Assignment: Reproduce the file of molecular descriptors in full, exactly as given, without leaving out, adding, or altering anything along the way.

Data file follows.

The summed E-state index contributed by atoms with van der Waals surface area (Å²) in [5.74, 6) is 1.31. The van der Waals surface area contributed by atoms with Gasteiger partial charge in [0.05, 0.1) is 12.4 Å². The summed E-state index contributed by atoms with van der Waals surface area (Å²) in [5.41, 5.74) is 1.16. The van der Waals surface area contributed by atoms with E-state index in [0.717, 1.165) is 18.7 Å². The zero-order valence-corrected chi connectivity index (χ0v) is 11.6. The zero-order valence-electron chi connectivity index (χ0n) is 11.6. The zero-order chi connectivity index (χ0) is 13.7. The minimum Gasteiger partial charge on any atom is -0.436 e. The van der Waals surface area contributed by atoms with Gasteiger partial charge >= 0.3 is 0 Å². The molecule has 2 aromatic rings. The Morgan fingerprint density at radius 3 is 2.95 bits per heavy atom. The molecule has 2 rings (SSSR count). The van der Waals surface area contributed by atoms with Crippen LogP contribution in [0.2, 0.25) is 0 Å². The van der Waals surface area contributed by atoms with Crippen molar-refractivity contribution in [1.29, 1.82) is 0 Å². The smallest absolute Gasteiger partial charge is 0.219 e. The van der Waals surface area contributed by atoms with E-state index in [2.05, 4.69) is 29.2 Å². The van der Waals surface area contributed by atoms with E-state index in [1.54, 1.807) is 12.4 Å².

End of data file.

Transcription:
The summed E-state index contributed by atoms with van der Waals surface area (Å²) in [5.74, 6) is 1.31. The van der Waals surface area contributed by atoms with Gasteiger partial charge in [0.05, 0.1) is 12.4 Å². The summed E-state index contributed by atoms with van der Waals surface area (Å²) in [5.41, 5.74) is 1.16. The van der Waals surface area contributed by atoms with E-state index in [0.717, 1.165) is 18.7 Å². The zero-order valence-corrected chi connectivity index (χ0v) is 11.6. The zero-order valence-electron chi connectivity index (χ0n) is 11.6. The zero-order chi connectivity index (χ0) is 13.7. The minimum Gasteiger partial charge on any atom is -0.436 e. The van der Waals surface area contributed by atoms with Gasteiger partial charge >= 0.3 is 0 Å². The molecule has 2 aromatic rings. The Morgan fingerprint density at radius 3 is 2.95 bits per heavy atom. The molecule has 2 rings (SSSR count). The van der Waals surface area contributed by atoms with Crippen LogP contribution in [0.2, 0.25) is 0 Å². The van der Waals surface area contributed by atoms with Crippen molar-refractivity contribution in [1.29, 1.82) is 0 Å². The smallest absolute Gasteiger partial charge is 0.219 e. The van der Waals surface area contributed by atoms with E-state index in [2.05, 4.69) is 29.2 Å². The van der Waals surface area contributed by atoms with E-state index in [1.54, 1.807) is 12.4 Å².